Dr. Whitty's conscience smote him suddenly. He had—the recollection flashed on him—received by post a large bundle of pamphlets a week before. The envelope in which they came bore a monogram made up of the letters G.M.E., surmounted by a coronet, Lady Claneder's coronet, no doubt. Among the printed papers was a letter bearing an address embossed in gold, "Claneder Castle, near Devizes." The letter was lithographed and obviously represented the actual handwriting of somebody, Lady Claneder's, probably. Dr. Whitty, mistaking the whole for a cunningly devised advertisement of some new patent medicine, had thrown the printed matter into the waste-paper basket and thrust the coroneted envelope behind the clock. His eyes wandered to the chimney-piece, and he noticed that half the envelope was sticking out. Miss Mulhall glanced in the same direction.

"As you didn't get the literature," she said, "I had, perhaps, better explain that the Guild of Maternal Education is founded for the purpose of instructing the mothers of the Empire "

"I should almost have guessed that from its name," said Dr. Whitty.

He edged his way over to the chimney-piece and stood with his back against the clock. Miss Mulhall watched him, and it seemed to Dr. Whitty that her eyes twinkled slightly. She let her pince-nez go with a run. She looked peculiarly charming, and Dr. Whitty hastened to offer a propitiatory apology for his last remark.

"A most valuable work," he said. "There is an enormous amount of infant mortality due entirely to the ignorance of mothers. I understand that in the great English cities the percentage——"

"And in Irish rural districts," said Miss Mulhall.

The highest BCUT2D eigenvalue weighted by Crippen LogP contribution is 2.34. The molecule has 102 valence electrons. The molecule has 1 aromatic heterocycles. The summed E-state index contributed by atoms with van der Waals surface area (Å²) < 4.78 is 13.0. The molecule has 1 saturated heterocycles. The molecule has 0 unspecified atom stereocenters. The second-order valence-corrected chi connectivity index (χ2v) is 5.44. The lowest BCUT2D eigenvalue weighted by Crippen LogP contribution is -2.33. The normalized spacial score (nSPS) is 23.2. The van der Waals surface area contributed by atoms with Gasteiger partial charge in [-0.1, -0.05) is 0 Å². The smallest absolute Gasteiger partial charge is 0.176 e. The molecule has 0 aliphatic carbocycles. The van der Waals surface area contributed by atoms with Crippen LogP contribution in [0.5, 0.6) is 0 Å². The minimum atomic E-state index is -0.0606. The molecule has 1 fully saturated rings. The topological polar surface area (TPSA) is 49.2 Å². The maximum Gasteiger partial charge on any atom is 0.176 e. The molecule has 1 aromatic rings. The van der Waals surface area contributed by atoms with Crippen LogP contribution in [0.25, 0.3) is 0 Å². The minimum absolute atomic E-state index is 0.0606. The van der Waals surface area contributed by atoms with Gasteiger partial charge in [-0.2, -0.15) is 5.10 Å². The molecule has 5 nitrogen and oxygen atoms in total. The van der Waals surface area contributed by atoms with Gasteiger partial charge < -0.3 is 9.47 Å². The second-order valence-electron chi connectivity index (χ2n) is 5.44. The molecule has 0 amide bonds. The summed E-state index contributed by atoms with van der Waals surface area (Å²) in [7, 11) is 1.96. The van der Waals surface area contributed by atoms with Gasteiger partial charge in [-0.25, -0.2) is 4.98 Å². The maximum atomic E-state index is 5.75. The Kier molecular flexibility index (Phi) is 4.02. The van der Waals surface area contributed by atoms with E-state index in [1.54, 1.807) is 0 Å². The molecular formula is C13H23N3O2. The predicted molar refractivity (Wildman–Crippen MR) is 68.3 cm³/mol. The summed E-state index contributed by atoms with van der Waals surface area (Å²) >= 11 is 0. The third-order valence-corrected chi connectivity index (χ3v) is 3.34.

"Of course. It is, I should say, if anything worse in the Irish rural districts."

The majority of the babies who came under Dr. Whitty's observation grew up to be healthy boys and girls, but he felt it desirable to placate Miss Mulhall. The more he looked at her, the more attractive she appeared.

"If a subscription of ten shillings——" he said.

"I'm not collecting subscriptions," said Miss Mulhall, "but, of course, if you like to make a contribution to the funds of the Guild, after you have listened to our lecturer——"

"I shall take the first opportunity I get of going to hear him," said the doctor. "Where does he lecture?"

"If you had read the letter Lady Claneder wrote you," said Miss Mulhall severely, "you'd know that our lecturer will be here on Monday."

Dr. Whitty felt it would be useless to deny any longer the receipt of the literature of the Guild of Maternal Education. There was only one course open to him which promised any chance of ingratiating himself with Miss Mulhall.

"I need scarcely say," he said, "that I'm delighted to hear it. As a medical man I am painfully aware of the absolute necessity for maternal education in this district. You'd be surprised to hear some of the things I could tell you. Most of the women regard vaccination as a kind of accompaniment of baptism. There was one the other day who was really distressed because her child died without it. She said——"

"The Guild," said Miss Mulhall, "tries to keep clear of religious controversy of every kind."

"It's perfectly right," said the doctor, "and I'm prepared to back it in every way I can. Just you let me know if I can be of the slightest assistance to your lecturer, and whatever I can do, I will."